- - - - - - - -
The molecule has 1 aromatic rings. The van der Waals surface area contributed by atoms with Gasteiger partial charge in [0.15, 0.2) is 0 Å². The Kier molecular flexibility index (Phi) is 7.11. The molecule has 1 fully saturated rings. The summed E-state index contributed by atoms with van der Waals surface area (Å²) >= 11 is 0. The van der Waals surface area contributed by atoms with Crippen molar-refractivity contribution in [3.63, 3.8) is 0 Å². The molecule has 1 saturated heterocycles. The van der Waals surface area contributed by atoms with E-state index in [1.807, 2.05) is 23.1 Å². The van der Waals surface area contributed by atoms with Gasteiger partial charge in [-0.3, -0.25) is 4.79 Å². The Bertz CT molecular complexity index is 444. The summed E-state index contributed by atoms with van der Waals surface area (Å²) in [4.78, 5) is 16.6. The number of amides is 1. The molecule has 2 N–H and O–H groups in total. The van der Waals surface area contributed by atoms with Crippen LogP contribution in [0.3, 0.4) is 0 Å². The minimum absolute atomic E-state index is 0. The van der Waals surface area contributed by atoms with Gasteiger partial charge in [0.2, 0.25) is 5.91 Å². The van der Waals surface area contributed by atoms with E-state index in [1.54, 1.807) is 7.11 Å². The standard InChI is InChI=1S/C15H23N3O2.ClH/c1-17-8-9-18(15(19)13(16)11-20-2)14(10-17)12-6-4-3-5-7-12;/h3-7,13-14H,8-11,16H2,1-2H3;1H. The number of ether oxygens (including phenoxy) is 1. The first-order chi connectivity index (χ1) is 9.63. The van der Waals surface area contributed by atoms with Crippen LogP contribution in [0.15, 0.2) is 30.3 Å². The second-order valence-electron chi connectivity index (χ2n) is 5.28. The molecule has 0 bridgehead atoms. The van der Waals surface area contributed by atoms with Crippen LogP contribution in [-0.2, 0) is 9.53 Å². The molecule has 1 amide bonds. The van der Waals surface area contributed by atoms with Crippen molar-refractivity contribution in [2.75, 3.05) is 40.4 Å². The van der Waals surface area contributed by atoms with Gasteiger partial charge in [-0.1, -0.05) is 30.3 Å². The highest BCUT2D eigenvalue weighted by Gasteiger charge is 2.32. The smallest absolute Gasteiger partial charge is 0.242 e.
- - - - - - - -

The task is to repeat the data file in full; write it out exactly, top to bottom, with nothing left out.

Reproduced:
The molecule has 1 aromatic rings. The van der Waals surface area contributed by atoms with Gasteiger partial charge in [0.15, 0.2) is 0 Å². The Kier molecular flexibility index (Phi) is 7.11. The molecule has 1 fully saturated rings. The summed E-state index contributed by atoms with van der Waals surface area (Å²) >= 11 is 0. The van der Waals surface area contributed by atoms with Crippen molar-refractivity contribution in [3.63, 3.8) is 0 Å². The molecule has 1 saturated heterocycles. The van der Waals surface area contributed by atoms with E-state index in [1.807, 2.05) is 23.1 Å². The van der Waals surface area contributed by atoms with Gasteiger partial charge in [-0.3, -0.25) is 4.79 Å². The Bertz CT molecular complexity index is 444. The summed E-state index contributed by atoms with van der Waals surface area (Å²) in [4.78, 5) is 16.6. The number of amides is 1. The molecule has 2 N–H and O–H groups in total. The van der Waals surface area contributed by atoms with Crippen LogP contribution in [0.3, 0.4) is 0 Å². The minimum absolute atomic E-state index is 0. The van der Waals surface area contributed by atoms with Gasteiger partial charge in [0.2, 0.25) is 5.91 Å². The van der Waals surface area contributed by atoms with E-state index in [1.54, 1.807) is 7.11 Å². The standard InChI is InChI=1S/C15H23N3O2.ClH/c1-17-8-9-18(15(19)13(16)11-20-2)14(10-17)12-6-4-3-5-7-12;/h3-7,13-14H,8-11,16H2,1-2H3;1H. The number of ether oxygens (including phenoxy) is 1. The first-order chi connectivity index (χ1) is 9.63. The van der Waals surface area contributed by atoms with Crippen LogP contribution in [0.15, 0.2) is 30.3 Å². The second-order valence-electron chi connectivity index (χ2n) is 5.28. The molecule has 0 bridgehead atoms. The van der Waals surface area contributed by atoms with Crippen LogP contribution in [-0.2, 0) is 9.53 Å². The molecule has 1 amide bonds. The van der Waals surface area contributed by atoms with Crippen molar-refractivity contribution in [2.75, 3.05) is 40.4 Å². The van der Waals surface area contributed by atoms with Gasteiger partial charge in [-0.1, -0.05) is 30.3 Å². The highest BCUT2D eigenvalue weighted by Gasteiger charge is 2.32. The smallest absolute Gasteiger partial charge is 0.242 e.